Sean Penn As Vince Vega? Paul Calderon As Jules Winnfield? 'Pulp Fiction' Could Have Been So Different

Frank DiGiacomo

Twenty years after John Travolta and Samuel L. Jackson, as Vincent Vega and Jules Winnfield, became arguably the most iconic hitman duo in contemporary cinema, it's hard to imagine any other actors tackling those roles — especially the Royale with Cheese conversation. But the new issue of Vanity Fair  serves as a reminder that their Pulp Fiction parts almost went to other actors. 

Pulp Fiction Vanity Fair
Pulp Fiction Vanity Fair

The magazine's annual Hollywood issue includes an oral history on the making of Quentin Tarantino's violent 1994 masterpiece that recalls Miramax chief Harvey Weinstein was seriously opposed to Travolta being cast as the marvelously mooky Vega.  “John Travolta was at that time as cold as they get,” Tarantino's William Morris Endeavor agent Mike Simpson tells the magazine. “He was less than zero.”

When Tarantino, who was dead-set on Travolta playing the role,  submitted a term sheet that included his final choice of actors for the movie, Weinstein approved all of his choices except for the onetime Saturday Night Fever star.  Two much more bankable actors, Daniel Day-Lewis and Bruce Willis, had read the script and expressed interest in playing Vega, and  Sean Penn and William Hurt were also on Weinstein's short list. But Tarantino and his agent proved to be even more stubborn. When negotiations over Travolta came down to the wire, and Weinstein attempted to put off casting the actor,  Simpson told the movie mogul: "You're going to agree to it right now, or there's no deal."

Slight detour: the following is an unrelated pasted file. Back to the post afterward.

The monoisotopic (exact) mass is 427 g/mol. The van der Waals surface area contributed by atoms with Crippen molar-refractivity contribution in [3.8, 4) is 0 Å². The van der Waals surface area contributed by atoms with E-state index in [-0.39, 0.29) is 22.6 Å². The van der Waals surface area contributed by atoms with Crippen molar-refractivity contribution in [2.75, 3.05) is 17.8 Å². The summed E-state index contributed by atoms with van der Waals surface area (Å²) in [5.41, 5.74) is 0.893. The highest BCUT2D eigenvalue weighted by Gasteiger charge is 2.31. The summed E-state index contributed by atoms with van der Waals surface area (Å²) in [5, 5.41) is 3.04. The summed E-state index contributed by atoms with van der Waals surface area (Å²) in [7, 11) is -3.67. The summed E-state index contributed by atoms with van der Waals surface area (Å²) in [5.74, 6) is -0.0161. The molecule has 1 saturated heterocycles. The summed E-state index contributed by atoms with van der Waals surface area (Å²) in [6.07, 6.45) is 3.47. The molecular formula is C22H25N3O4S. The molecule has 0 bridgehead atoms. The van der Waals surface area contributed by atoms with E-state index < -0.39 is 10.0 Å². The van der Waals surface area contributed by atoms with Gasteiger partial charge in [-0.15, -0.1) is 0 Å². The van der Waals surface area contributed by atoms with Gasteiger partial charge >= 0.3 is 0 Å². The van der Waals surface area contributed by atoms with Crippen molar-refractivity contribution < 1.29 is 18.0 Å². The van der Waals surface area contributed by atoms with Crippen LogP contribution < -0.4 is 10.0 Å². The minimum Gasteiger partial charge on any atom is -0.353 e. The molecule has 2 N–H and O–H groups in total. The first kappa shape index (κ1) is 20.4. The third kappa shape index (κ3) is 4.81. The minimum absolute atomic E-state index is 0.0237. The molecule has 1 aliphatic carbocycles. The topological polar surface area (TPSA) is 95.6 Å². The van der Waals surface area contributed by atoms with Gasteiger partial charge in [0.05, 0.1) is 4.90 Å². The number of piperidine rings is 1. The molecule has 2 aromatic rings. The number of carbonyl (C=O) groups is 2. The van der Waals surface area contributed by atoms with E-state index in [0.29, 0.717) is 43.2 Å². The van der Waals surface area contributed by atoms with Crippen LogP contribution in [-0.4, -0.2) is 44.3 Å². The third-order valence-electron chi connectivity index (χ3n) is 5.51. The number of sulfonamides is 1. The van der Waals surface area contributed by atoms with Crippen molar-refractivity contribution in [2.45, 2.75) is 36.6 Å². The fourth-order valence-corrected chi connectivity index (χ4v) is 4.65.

Weinstein blinked, and former Miramax production head Richard Gladstein says that 20 minutes into a screening of the finished film, Harvey cracked, "I'm so glad I had the idea to cast John Travolta."

Jackson, on the other hand, almost lost the role to Paul Calderon  (Out of Sight, 21 Grams) and had to fly in for an eleventh-hour audition. He wasn't happy about it, especially after one of the producers confused him with actor Laurence Fishburne (The Matrix). That actually turned out to be a good thing based on this distillation of the audition:

“I sort of was angry, pissed, tired,” Jackson recalls. He was also hungry, so he bought a takeout burger on his way to the studio, only to find nobody there to greet him. “When they came back, a line producer or somebody who was with them said, ‘I love your work, Mr. Fishburne,’” says Jackson. “It was like a slow burn. He doesn’t know who I am? I was kind of like, Fuck it. At that point I really didn’t care.” Gladstein remembers Jackson’s audition: “In comes Sam with a burger in his hand and a drink in the other hand and stinking like fast food. Me and Quentin and Lawrence were sitting on the couch, and he walked in and just started sipping that shake and biting that burger and looking at all of us. I was scared shitless. I thought that this guy was going to shoot a gun right through my head. His eyes were popping out of his head. And he just stole the part.” Lawrence Bender adds, “He was the guy you see in the movie. He said, ‘Do you think you’re going to give this part to somebody else? I’m going to blow you motherfuckers away.’”

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